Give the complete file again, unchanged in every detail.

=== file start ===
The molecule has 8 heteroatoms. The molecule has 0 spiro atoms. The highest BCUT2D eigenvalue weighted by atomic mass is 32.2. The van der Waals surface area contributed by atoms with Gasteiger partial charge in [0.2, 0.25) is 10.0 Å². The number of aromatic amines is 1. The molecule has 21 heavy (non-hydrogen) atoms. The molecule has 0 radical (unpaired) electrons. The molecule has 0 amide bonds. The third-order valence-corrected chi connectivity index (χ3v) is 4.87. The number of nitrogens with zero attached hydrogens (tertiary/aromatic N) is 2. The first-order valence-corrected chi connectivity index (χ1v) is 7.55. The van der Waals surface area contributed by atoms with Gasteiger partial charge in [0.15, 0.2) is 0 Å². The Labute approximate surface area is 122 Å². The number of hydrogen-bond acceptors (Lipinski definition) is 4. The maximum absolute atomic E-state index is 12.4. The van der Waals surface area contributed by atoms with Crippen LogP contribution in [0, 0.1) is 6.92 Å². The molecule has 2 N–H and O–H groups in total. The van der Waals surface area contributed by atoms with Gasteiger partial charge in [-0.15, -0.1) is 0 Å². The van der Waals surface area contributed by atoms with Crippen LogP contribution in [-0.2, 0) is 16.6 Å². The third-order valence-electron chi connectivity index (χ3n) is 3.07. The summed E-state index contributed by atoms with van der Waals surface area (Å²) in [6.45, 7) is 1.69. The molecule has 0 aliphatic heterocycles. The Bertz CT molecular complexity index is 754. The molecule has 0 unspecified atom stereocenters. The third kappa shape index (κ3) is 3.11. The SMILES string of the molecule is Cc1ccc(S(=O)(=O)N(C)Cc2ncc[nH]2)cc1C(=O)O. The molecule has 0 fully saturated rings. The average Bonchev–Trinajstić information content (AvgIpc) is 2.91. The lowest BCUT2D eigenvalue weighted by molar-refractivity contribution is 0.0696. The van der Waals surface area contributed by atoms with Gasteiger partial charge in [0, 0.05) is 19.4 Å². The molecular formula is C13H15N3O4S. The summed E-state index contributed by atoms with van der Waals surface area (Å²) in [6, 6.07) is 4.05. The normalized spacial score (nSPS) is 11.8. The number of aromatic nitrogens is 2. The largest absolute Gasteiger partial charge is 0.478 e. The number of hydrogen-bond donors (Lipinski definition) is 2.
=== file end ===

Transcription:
The molecule has 8 heteroatoms. The molecule has 0 spiro atoms. The highest BCUT2D eigenvalue weighted by atomic mass is 32.2. The van der Waals surface area contributed by atoms with Gasteiger partial charge in [0.2, 0.25) is 10.0 Å². The number of aromatic amines is 1. The molecule has 21 heavy (non-hydrogen) atoms. The molecule has 0 radical (unpaired) electrons. The molecule has 0 amide bonds. The third-order valence-corrected chi connectivity index (χ3v) is 4.87. The number of nitrogens with zero attached hydrogens (tertiary/aromatic N) is 2. The first-order valence-corrected chi connectivity index (χ1v) is 7.55. The van der Waals surface area contributed by atoms with Gasteiger partial charge in [0.15, 0.2) is 0 Å². The Labute approximate surface area is 122 Å². The number of hydrogen-bond acceptors (Lipinski definition) is 4. The maximum absolute atomic E-state index is 12.4. The van der Waals surface area contributed by atoms with Crippen LogP contribution in [0, 0.1) is 6.92 Å². The molecule has 2 N–H and O–H groups in total. The van der Waals surface area contributed by atoms with Gasteiger partial charge in [-0.15, -0.1) is 0 Å². The van der Waals surface area contributed by atoms with Crippen LogP contribution in [-0.2, 0) is 16.6 Å². The third-order valence-electron chi connectivity index (χ3n) is 3.07. The summed E-state index contributed by atoms with van der Waals surface area (Å²) in [6.45, 7) is 1.69. The molecule has 0 aliphatic heterocycles. The Bertz CT molecular complexity index is 754. The molecule has 0 unspecified atom stereocenters. The third kappa shape index (κ3) is 3.11. The SMILES string of the molecule is Cc1ccc(S(=O)(=O)N(C)Cc2ncc[nH]2)cc1C(=O)O. The molecule has 0 fully saturated rings. The average Bonchev–Trinajstić information content (AvgIpc) is 2.91. The lowest BCUT2D eigenvalue weighted by molar-refractivity contribution is 0.0696. The van der Waals surface area contributed by atoms with Gasteiger partial charge in [0, 0.05) is 19.4 Å². The molecular formula is C13H15N3O4S. The summed E-state index contributed by atoms with van der Waals surface area (Å²) in [6, 6.07) is 4.05. The normalized spacial score (nSPS) is 11.8. The number of aromatic nitrogens is 2. The largest absolute Gasteiger partial charge is 0.478 e. The number of hydrogen-bond donors (Lipinski definition) is 2.